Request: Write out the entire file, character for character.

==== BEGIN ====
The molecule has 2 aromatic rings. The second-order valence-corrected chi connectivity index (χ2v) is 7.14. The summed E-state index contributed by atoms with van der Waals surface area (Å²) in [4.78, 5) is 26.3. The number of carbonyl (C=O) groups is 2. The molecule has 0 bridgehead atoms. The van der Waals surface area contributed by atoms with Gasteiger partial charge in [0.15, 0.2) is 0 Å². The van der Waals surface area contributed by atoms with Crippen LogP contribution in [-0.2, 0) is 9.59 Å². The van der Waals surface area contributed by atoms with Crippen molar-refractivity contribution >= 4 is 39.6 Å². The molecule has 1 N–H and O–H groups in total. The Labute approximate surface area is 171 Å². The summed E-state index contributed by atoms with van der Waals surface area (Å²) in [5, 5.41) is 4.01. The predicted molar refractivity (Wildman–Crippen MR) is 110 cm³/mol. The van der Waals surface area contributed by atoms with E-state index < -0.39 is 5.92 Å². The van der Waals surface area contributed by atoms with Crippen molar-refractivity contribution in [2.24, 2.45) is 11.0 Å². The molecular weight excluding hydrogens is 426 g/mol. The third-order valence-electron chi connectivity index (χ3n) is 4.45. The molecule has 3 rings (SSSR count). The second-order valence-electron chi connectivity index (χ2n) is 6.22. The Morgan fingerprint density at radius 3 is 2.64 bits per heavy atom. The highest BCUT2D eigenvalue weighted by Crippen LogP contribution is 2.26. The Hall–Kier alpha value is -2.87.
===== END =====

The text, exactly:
The molecule has 2 aromatic rings. The second-order valence-corrected chi connectivity index (χ2v) is 7.14. The summed E-state index contributed by atoms with van der Waals surface area (Å²) in [4.78, 5) is 26.3. The number of carbonyl (C=O) groups is 2. The molecule has 0 bridgehead atoms. The van der Waals surface area contributed by atoms with Gasteiger partial charge in [0.15, 0.2) is 0 Å². The van der Waals surface area contributed by atoms with Crippen LogP contribution in [-0.2, 0) is 9.59 Å². The van der Waals surface area contributed by atoms with Crippen molar-refractivity contribution >= 4 is 39.6 Å². The molecule has 1 N–H and O–H groups in total. The Labute approximate surface area is 171 Å². The summed E-state index contributed by atoms with van der Waals surface area (Å²) in [5, 5.41) is 4.01. The predicted molar refractivity (Wildman–Crippen MR) is 110 cm³/mol. The van der Waals surface area contributed by atoms with E-state index < -0.39 is 5.92 Å². The van der Waals surface area contributed by atoms with Crippen molar-refractivity contribution in [2.24, 2.45) is 11.0 Å². The molecular weight excluding hydrogens is 426 g/mol. The third-order valence-electron chi connectivity index (χ3n) is 4.45. The molecule has 3 rings (SSSR count). The second-order valence-electron chi connectivity index (χ2n) is 6.22. The Morgan fingerprint density at radius 3 is 2.64 bits per heavy atom. The highest BCUT2D eigenvalue weighted by Crippen LogP contribution is 2.26. The Hall–Kier alpha value is -2.87.